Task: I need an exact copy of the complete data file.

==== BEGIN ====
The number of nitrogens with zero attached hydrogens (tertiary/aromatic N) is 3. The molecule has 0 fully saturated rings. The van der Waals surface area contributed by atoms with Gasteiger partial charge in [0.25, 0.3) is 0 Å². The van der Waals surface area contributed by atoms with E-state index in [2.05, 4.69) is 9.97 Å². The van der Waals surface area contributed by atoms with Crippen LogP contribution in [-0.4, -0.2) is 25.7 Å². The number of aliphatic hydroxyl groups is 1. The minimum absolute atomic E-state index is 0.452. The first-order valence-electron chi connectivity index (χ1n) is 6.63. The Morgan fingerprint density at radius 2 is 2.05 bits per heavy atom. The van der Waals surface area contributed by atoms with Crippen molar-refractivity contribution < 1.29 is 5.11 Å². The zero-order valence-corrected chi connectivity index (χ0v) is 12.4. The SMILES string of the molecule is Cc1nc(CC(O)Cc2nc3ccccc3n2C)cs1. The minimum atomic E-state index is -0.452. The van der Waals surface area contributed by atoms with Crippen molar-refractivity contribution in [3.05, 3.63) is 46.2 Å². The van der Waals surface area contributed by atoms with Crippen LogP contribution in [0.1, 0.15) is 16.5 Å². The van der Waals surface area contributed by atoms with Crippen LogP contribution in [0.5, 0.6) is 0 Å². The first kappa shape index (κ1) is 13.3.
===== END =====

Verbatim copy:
The number of nitrogens with zero attached hydrogens (tertiary/aromatic N) is 3. The molecule has 0 fully saturated rings. The van der Waals surface area contributed by atoms with Gasteiger partial charge in [0.25, 0.3) is 0 Å². The van der Waals surface area contributed by atoms with E-state index in [2.05, 4.69) is 9.97 Å². The van der Waals surface area contributed by atoms with Crippen LogP contribution in [-0.4, -0.2) is 25.7 Å². The number of aliphatic hydroxyl groups is 1. The minimum absolute atomic E-state index is 0.452. The first-order valence-electron chi connectivity index (χ1n) is 6.63. The Morgan fingerprint density at radius 2 is 2.05 bits per heavy atom. The van der Waals surface area contributed by atoms with Crippen molar-refractivity contribution < 1.29 is 5.11 Å². The zero-order valence-corrected chi connectivity index (χ0v) is 12.4. The SMILES string of the molecule is Cc1nc(CC(O)Cc2nc3ccccc3n2C)cs1. The minimum atomic E-state index is -0.452. The van der Waals surface area contributed by atoms with Crippen molar-refractivity contribution in [3.05, 3.63) is 46.2 Å². The van der Waals surface area contributed by atoms with Crippen LogP contribution in [0.1, 0.15) is 16.5 Å². The van der Waals surface area contributed by atoms with Crippen LogP contribution in [0.5, 0.6) is 0 Å². The first kappa shape index (κ1) is 13.3.